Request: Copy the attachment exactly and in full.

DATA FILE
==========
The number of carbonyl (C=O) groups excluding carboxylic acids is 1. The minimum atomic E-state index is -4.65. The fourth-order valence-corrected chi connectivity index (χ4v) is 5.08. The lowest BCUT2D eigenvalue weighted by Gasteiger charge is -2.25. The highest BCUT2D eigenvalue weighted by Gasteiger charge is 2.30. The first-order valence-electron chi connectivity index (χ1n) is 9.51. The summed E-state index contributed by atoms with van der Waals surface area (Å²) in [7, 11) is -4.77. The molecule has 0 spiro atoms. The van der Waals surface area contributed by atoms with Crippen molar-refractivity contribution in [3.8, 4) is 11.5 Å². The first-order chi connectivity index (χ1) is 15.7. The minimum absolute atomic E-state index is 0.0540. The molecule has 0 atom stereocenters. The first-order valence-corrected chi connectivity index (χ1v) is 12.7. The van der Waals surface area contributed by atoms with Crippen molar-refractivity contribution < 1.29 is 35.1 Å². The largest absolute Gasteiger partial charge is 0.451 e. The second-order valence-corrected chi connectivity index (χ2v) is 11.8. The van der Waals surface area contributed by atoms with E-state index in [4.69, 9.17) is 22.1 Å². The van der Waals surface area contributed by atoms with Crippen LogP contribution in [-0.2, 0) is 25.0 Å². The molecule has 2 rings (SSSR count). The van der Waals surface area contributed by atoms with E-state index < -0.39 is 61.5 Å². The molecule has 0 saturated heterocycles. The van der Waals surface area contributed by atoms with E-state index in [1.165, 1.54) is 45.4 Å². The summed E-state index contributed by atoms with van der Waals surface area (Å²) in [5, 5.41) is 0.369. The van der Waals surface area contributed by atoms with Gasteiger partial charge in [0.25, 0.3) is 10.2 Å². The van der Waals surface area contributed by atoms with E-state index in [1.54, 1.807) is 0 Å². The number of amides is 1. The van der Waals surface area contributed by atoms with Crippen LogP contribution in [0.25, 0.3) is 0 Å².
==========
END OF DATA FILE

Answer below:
The number of carbonyl (C=O) groups excluding carboxylic acids is 1. The minimum atomic E-state index is -4.65. The fourth-order valence-corrected chi connectivity index (χ4v) is 5.08. The lowest BCUT2D eigenvalue weighted by Gasteiger charge is -2.25. The highest BCUT2D eigenvalue weighted by Gasteiger charge is 2.30. The first-order valence-electron chi connectivity index (χ1n) is 9.51. The summed E-state index contributed by atoms with van der Waals surface area (Å²) in [7, 11) is -4.77. The molecule has 0 spiro atoms. The van der Waals surface area contributed by atoms with Crippen molar-refractivity contribution in [3.8, 4) is 11.5 Å². The first-order chi connectivity index (χ1) is 15.7. The minimum absolute atomic E-state index is 0.0540. The molecule has 0 atom stereocenters. The first-order valence-corrected chi connectivity index (χ1v) is 12.7. The van der Waals surface area contributed by atoms with Crippen molar-refractivity contribution < 1.29 is 35.1 Å². The largest absolute Gasteiger partial charge is 0.451 e. The second-order valence-corrected chi connectivity index (χ2v) is 11.8. The van der Waals surface area contributed by atoms with E-state index in [4.69, 9.17) is 22.1 Å². The van der Waals surface area contributed by atoms with Crippen LogP contribution in [-0.2, 0) is 25.0 Å². The molecule has 2 rings (SSSR count). The van der Waals surface area contributed by atoms with E-state index < -0.39 is 61.5 Å². The molecule has 0 saturated heterocycles. The van der Waals surface area contributed by atoms with E-state index in [1.165, 1.54) is 45.4 Å². The summed E-state index contributed by atoms with van der Waals surface area (Å²) in [5, 5.41) is 0.369. The van der Waals surface area contributed by atoms with Gasteiger partial charge in [0.25, 0.3) is 10.2 Å². The van der Waals surface area contributed by atoms with E-state index in [1.54, 1.807) is 0 Å². The number of amides is 1. The van der Waals surface area contributed by atoms with Crippen LogP contribution in [0.25, 0.3) is 0 Å².